Trying to stop your child from using the internet or blocking certain websites won’t work and it would be unfair. If your child is over the age of 13, and all his friends are using Facebook, he won’t thank you for saying ‘no.’ In fact, he might go off and set up social networking accounts in secret. And that means you have lost a valuable opportunity to talk to him about staying safe online and to support him if he gets into difficulties.
If he is not supposed to be on Facebook, he’s a lot less likely to come and ask you for help. A determined child will be able to find a way to get online even if he’s banned from the internet by his parents. After all, he probably has numerous friends who have laptops and mobile phones. So instead, try to set boundaries and keep lines of communication open as much as possible and for as long as you can. Don’t appear anti-internet. Take a positive interest and ask him about what he does online. Show him you understand why his online games and social networking are so important for him.
If you find out that your adopted child has been trying to find his birth parents or other relatives online, that they have contacted him, or that they have been secretly meeting, try to stay calm. You may feel extremely angry with the birth relative for having contact with your child in secret or upset that your child has done this. But getting angry and shouting is not going to help you find a constructive way forward. It will just make your child shut down even more. Try to stay approachable so that you can work out together where you go from here.
Don’t forget that it is your child’s life story, and as he gets older, he may feel he has a right to know his family. When he is young, you naturally want to protect him. But as he gets older, he may have strong feelings about what he’s entitled to know and who he wants in his life. Can you respect his views and still be there for him? He still needs you.
Perhaps there has been no contact between your adopted child and his birth relatives since he was a baby. And now he is a teenager and asking questions. You are probably afraid that he might try to find them. It is not advisable for adoptive parents to search online and make contact with their child’s birth relatives themselves.
As an adoptive parent, you are very involved, and the situation will be highly emotionally charged. Dealing directly with your child’s birth parents – especially if she was removed from their care because of neglect and abuse – would be quite emotionally demanding and difficult. If you think it is time to take steps towards reunion, it is likely to be better to get an adoption social worker or someone experienced and skilled in adoption reunion to help you. Having an intermediary protects everyone’s confidentiality in the early days and allows the contact to progress slowly at a pace that suits everyone. It also means people can withdraw from the process at any time if they change their mind.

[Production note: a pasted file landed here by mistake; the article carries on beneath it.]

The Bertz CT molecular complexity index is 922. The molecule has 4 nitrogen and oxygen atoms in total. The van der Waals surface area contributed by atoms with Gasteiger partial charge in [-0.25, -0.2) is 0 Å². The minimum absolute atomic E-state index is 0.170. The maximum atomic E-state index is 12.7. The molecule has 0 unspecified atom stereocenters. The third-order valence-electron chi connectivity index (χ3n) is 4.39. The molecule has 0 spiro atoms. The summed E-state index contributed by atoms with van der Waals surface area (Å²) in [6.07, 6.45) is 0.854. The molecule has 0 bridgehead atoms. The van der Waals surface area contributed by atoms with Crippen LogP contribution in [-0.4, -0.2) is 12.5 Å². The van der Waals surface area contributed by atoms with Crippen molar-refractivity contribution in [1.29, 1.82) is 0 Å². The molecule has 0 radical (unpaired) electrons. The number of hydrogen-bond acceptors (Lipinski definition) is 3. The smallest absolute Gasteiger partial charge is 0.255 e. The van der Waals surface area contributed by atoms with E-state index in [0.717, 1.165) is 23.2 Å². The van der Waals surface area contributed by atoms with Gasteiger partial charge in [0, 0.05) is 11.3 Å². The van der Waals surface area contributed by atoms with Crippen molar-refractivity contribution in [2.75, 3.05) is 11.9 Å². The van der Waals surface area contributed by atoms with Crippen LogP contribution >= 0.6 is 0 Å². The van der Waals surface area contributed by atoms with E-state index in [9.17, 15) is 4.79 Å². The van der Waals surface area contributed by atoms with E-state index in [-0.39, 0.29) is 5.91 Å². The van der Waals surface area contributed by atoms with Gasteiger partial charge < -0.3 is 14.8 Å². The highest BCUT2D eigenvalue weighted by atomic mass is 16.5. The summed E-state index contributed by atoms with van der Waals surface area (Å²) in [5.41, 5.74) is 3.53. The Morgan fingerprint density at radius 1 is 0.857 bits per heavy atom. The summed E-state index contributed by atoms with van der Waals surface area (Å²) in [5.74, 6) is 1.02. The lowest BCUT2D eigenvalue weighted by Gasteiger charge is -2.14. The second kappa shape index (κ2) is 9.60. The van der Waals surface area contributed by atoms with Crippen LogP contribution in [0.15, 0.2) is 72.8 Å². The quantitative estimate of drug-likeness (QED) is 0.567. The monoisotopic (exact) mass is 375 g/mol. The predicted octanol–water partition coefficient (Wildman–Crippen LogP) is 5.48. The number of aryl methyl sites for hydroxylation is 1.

If there has already been some form of unplanned and unmediated contact between your child and his birth relatives, and you are concerned about the effect this is having on him, you may need to seek help from a therapist or other professional experienced in adoption and the effects of trauma. Sometimes, birth relatives tell the child a different story about what led to the adoption. For example, if they neglected or abused the child, they may deny this. This can be very confusing for a child who experienced trauma in early life. Seek the help of a specialist, especially if communication between you and your teenager seems to be breaking down.
There are times when contact with birth relatives works out surprisingly well, confounding parents’ fears and anxieties. Don’t give up hope even if you are going through a rocky patch with your adopted teenager. In a few cases, teenagers believe the grass will be greener with their birth parents and announce that they are going to stay with them. For adopters, this disruption of their family can feel like the end, but it is not the end. Teenagers who do this may return after a while, having realized that they need to be with their adoptive family. In some cases, once the crisis is over, they feel more settled and manage to form positive relationships with birth family members.
The prospect of adopted teenagers making contact with long-lost birth relatives online, in an unplanned way without support, is something that is very concerning for many adoptive parents. There are some sensible precautions all adopters and adopted young people may wish to take. Everyone involved in adoption--adopters, adopted young people and birth relatives--must be prepared for the possibility of an unexpected approach via social networking. Consequently, an open, honest approach and sharing information with adopted children are more important than ever before.